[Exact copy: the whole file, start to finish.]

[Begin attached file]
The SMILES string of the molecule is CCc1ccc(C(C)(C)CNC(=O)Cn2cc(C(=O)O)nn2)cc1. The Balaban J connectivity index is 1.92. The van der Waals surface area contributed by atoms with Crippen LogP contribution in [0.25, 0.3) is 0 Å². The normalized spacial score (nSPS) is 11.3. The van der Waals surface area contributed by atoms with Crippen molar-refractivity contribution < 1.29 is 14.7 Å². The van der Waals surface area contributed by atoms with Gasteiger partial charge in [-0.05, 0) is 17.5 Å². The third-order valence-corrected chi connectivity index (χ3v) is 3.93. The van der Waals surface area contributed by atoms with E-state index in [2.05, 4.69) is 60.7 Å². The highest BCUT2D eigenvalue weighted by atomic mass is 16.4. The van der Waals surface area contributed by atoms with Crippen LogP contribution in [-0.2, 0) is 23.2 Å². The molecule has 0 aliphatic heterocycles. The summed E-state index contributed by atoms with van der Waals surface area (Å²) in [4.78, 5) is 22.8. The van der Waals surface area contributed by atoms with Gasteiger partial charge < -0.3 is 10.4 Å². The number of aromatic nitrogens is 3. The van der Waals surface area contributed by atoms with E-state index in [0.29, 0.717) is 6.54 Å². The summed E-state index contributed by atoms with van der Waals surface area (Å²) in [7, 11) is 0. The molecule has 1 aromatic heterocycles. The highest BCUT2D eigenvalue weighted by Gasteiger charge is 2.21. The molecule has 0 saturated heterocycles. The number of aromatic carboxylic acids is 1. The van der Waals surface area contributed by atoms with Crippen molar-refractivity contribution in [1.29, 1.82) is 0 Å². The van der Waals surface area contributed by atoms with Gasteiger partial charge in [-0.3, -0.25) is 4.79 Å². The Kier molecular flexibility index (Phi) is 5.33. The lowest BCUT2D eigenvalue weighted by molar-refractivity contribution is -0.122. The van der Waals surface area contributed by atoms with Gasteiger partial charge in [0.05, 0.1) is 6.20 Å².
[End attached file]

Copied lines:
The SMILES string of the molecule is CCc1ccc(C(C)(C)CNC(=O)Cn2cc(C(=O)O)nn2)cc1. The Balaban J connectivity index is 1.92. The van der Waals surface area contributed by atoms with Crippen LogP contribution in [0.25, 0.3) is 0 Å². The normalized spacial score (nSPS) is 11.3. The van der Waals surface area contributed by atoms with Crippen molar-refractivity contribution < 1.29 is 14.7 Å². The van der Waals surface area contributed by atoms with Gasteiger partial charge in [-0.05, 0) is 17.5 Å². The third-order valence-corrected chi connectivity index (χ3v) is 3.93. The van der Waals surface area contributed by atoms with E-state index in [2.05, 4.69) is 60.7 Å². The highest BCUT2D eigenvalue weighted by atomic mass is 16.4. The van der Waals surface area contributed by atoms with Crippen LogP contribution in [-0.2, 0) is 23.2 Å². The molecule has 0 aliphatic heterocycles. The summed E-state index contributed by atoms with van der Waals surface area (Å²) in [4.78, 5) is 22.8. The van der Waals surface area contributed by atoms with Gasteiger partial charge < -0.3 is 10.4 Å². The number of aromatic nitrogens is 3. The van der Waals surface area contributed by atoms with E-state index in [0.29, 0.717) is 6.54 Å². The summed E-state index contributed by atoms with van der Waals surface area (Å²) in [7, 11) is 0. The molecule has 1 aromatic heterocycles. The highest BCUT2D eigenvalue weighted by Gasteiger charge is 2.21. The molecule has 0 saturated heterocycles. The number of aromatic carboxylic acids is 1. The van der Waals surface area contributed by atoms with Crippen molar-refractivity contribution in [1.29, 1.82) is 0 Å². The van der Waals surface area contributed by atoms with Gasteiger partial charge in [-0.3, -0.25) is 4.79 Å². The Kier molecular flexibility index (Phi) is 5.33. The lowest BCUT2D eigenvalue weighted by molar-refractivity contribution is -0.122. The van der Waals surface area contributed by atoms with Gasteiger partial charge in [0.05, 0.1) is 6.20 Å².